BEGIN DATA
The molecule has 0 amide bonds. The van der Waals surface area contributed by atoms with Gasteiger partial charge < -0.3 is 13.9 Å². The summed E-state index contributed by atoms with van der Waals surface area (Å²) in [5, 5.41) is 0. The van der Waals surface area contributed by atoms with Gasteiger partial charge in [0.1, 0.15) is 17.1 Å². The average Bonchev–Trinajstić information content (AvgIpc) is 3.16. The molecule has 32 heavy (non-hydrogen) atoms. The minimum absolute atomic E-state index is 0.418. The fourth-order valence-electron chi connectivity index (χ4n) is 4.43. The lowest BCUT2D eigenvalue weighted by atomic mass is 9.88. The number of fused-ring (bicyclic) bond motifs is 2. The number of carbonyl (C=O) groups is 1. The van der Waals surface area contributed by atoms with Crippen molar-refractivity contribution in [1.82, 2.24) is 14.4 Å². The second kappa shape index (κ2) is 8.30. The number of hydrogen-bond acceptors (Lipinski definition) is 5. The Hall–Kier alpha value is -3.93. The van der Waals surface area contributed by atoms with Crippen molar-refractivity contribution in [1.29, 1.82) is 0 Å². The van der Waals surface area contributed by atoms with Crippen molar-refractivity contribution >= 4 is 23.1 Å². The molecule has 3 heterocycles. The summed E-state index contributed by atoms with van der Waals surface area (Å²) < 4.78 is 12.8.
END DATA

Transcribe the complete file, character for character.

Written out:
The molecule has 0 amide bonds. The van der Waals surface area contributed by atoms with Gasteiger partial charge < -0.3 is 13.9 Å². The summed E-state index contributed by atoms with van der Waals surface area (Å²) in [5, 5.41) is 0. The van der Waals surface area contributed by atoms with Gasteiger partial charge in [0.1, 0.15) is 17.1 Å². The average Bonchev–Trinajstić information content (AvgIpc) is 3.16. The molecule has 32 heavy (non-hydrogen) atoms. The minimum absolute atomic E-state index is 0.418. The fourth-order valence-electron chi connectivity index (χ4n) is 4.43. The lowest BCUT2D eigenvalue weighted by atomic mass is 9.88. The number of fused-ring (bicyclic) bond motifs is 2. The number of carbonyl (C=O) groups is 1. The van der Waals surface area contributed by atoms with Crippen molar-refractivity contribution in [1.82, 2.24) is 14.4 Å². The second kappa shape index (κ2) is 8.30. The number of hydrogen-bond acceptors (Lipinski definition) is 5. The Hall–Kier alpha value is -3.93. The van der Waals surface area contributed by atoms with Crippen molar-refractivity contribution in [1.29, 1.82) is 0 Å². The van der Waals surface area contributed by atoms with Crippen molar-refractivity contribution >= 4 is 23.1 Å². The molecule has 3 heterocycles. The summed E-state index contributed by atoms with van der Waals surface area (Å²) < 4.78 is 12.8.